After weeks on end in trying to save the business from sluggish trading and debt, US bookstore chain Borders has filed for bankruptcy protection, which will see it close about a third of its stores over the next few weeks.

Borders group president Mike Edwards said to remedy the position of the company, it has filed a petition for reorganisation relief under Chapter 11 of the US Bankruptcy Code.

“It has become increasingly clear that in light of the environment of curtailed customer spending, our ongoing discussions with publishers and other vendor related parties, and the company’s lack of liquidity, Borders Group does not have the capital resources it needs to be a viable competitor and which are essential for it to move forward with its business strategy to reposition itself successfully for the long term,” he said.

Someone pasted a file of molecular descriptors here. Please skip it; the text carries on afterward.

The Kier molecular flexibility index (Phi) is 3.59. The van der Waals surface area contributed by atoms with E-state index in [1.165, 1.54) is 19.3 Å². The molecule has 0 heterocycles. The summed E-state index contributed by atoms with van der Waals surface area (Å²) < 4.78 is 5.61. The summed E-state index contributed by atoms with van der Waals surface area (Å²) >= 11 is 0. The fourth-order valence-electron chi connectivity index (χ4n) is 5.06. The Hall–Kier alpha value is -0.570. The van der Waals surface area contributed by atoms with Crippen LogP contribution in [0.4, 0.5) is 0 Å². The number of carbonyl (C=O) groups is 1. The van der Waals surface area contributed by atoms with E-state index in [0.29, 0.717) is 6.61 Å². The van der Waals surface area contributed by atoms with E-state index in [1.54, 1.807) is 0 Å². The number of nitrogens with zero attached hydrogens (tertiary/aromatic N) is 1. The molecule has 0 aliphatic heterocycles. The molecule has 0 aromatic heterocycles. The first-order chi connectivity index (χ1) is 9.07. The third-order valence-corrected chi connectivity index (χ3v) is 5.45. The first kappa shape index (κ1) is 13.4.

“This decisive action will give Borders the opportunity to achieve a proper infusion of capital in order to have the opportunity to have the time to reorganize in order to reposition itself to be a successful business for the long term.”

Borders has received US$505 million (A$508.3 million) in debtor-in-possession financing from GE Capital to help it meet obligations going forward and allow it to remain competitive.